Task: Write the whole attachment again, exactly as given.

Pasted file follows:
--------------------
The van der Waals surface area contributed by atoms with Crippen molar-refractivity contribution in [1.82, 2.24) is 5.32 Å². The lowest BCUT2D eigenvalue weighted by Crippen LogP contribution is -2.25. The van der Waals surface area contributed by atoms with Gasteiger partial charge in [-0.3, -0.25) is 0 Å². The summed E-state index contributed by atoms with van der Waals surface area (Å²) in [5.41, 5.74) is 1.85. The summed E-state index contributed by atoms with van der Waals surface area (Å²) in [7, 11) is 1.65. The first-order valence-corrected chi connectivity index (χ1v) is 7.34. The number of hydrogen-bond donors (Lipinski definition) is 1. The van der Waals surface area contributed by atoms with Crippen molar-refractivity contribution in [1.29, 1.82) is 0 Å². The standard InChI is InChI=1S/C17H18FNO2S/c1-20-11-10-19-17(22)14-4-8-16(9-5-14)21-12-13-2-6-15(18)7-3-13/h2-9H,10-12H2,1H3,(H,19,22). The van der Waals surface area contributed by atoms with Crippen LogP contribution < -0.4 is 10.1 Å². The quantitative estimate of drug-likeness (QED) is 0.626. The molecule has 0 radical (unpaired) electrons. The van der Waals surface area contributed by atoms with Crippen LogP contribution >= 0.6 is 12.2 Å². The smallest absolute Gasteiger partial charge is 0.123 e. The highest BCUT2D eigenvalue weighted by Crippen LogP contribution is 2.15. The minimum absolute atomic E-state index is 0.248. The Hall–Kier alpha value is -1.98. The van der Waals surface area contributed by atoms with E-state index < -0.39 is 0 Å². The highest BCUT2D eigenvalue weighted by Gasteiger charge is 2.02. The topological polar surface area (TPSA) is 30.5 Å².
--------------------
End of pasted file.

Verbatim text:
The van der Waals surface area contributed by atoms with Crippen molar-refractivity contribution in [1.82, 2.24) is 5.32 Å². The lowest BCUT2D eigenvalue weighted by Crippen LogP contribution is -2.25. The van der Waals surface area contributed by atoms with Gasteiger partial charge in [-0.3, -0.25) is 0 Å². The summed E-state index contributed by atoms with van der Waals surface area (Å²) in [5.41, 5.74) is 1.85. The summed E-state index contributed by atoms with van der Waals surface area (Å²) in [7, 11) is 1.65. The first-order valence-corrected chi connectivity index (χ1v) is 7.34. The number of hydrogen-bond donors (Lipinski definition) is 1. The van der Waals surface area contributed by atoms with Crippen molar-refractivity contribution in [1.29, 1.82) is 0 Å². The standard InChI is InChI=1S/C17H18FNO2S/c1-20-11-10-19-17(22)14-4-8-16(9-5-14)21-12-13-2-6-15(18)7-3-13/h2-9H,10-12H2,1H3,(H,19,22). The van der Waals surface area contributed by atoms with Crippen LogP contribution < -0.4 is 10.1 Å². The quantitative estimate of drug-likeness (QED) is 0.626. The molecule has 0 radical (unpaired) electrons. The van der Waals surface area contributed by atoms with Crippen LogP contribution >= 0.6 is 12.2 Å². The smallest absolute Gasteiger partial charge is 0.123 e. The highest BCUT2D eigenvalue weighted by Crippen LogP contribution is 2.15. The minimum absolute atomic E-state index is 0.248. The Hall–Kier alpha value is -1.98. The van der Waals surface area contributed by atoms with E-state index < -0.39 is 0 Å². The highest BCUT2D eigenvalue weighted by Gasteiger charge is 2.02. The topological polar surface area (TPSA) is 30.5 Å².